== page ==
The Milk Factory – a loft-style conversion of a historic industrial building in the heart of Leith, Edinburgh – was a once-in-a-lifetime type of project. A dream job.
Ben undertook the project whilst working as Senior Architect for Four by Two Consultants. From the first meeting with the clients in 2014, he undertook planning and oversaw the construction phase with Donnie, the Project Architect, right through to completion.
Originally built by Nestlé in early 1900s to manufacture condensed milk, the Milk Factory had seen a variety of owners over the years; a mozzarella cheese company, a vegetable wholesaler, and latterly a car parts distributer. It had since lain empty for a number of years before being purchased by the new owners as a renovation project.
Right from the outset the owners’ approach was very open minded. Their main priority was that the conversion should be respectful of the building’s physical characteristics and its history. Although they had simple requirement in terms of the number of rooms, the vast floor area turned the traditional challenge of space-planning on its head. How do you make a building of this scale feel human, intimate and welcoming? There were other site-specific challenges too. The rear elevation of the building was overlooked by adjoining properties, including a large residential tower block. The footprint of the factory was very long and thin, which meant that natural daylight was very limited. There was also no exterior space.
The solution we came up with was to remove a large area of the roof to the existing warehouse space which then formed a large internal courtyard. The courtyard was screened from the neighbours’ view by installing a canopy of timber louvres above. This also allowed the formation of a new elevation to rear and with it an opportunity to maximise the glazing. Daylighting was enhanced further by introducing a double-height void to flood the centre of the plan. We used 3D modelling to explore and refine the design and to understand the movement of daylight through the space over the course of the day and the year as a whole. In Scotland we spend much of the time under a blanket of cloud, so designing for daylight is a key driver in the architecture of all our projects, and this was especially true with the Milk Factory.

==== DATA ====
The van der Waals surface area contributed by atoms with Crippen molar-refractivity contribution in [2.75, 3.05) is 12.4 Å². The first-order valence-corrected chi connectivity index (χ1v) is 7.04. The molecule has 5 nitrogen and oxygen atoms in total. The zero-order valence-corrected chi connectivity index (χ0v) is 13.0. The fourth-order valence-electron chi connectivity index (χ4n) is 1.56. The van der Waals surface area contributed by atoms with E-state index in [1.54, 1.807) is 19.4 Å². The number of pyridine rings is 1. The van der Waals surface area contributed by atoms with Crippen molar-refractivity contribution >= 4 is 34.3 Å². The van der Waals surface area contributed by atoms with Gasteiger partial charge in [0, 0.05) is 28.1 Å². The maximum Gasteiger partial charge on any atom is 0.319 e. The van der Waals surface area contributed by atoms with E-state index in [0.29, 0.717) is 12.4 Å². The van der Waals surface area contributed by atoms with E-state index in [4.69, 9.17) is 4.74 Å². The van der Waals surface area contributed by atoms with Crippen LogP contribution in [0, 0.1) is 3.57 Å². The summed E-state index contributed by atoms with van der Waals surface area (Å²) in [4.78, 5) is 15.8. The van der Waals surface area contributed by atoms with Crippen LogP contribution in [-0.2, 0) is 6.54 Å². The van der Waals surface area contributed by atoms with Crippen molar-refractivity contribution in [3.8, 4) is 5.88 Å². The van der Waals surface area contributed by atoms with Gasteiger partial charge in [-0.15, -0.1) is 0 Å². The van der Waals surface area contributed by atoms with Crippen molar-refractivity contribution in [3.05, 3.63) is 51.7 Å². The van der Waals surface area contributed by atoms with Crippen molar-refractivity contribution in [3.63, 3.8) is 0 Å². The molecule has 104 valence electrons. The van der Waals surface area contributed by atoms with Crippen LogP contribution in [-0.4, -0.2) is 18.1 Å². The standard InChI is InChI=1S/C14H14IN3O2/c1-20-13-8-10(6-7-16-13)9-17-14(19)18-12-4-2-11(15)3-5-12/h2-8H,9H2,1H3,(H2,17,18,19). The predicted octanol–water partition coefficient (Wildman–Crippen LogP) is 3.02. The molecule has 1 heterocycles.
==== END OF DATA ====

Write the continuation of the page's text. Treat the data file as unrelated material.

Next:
Sustainability was also important for the owners, a factor which can sometimes be challenging to address when renovating historic industrial buildings in urban environments. We explored options for incorporating sustainable technologies (LZCT), above and beyond traditional insulation and thermally efficient glazing systems. The Milk Factory now incorporates a ground source heat pump, with two geothermal boreholes extending 80 metres into the ground, supplying hot water for the underfloor heating that runs throughout the entire ground floor. We also looked at ways to recycle the original building materials wherever possible, reusing many of the structural timbers to create bespoke furniture and wall cladding, and the original bricks to make fire surrounds and a kitchen island unit.
The Milk Factory was a rare opportunity for an architect and we are proud to have played a part in the rebirth of one of Leith’s landmark building.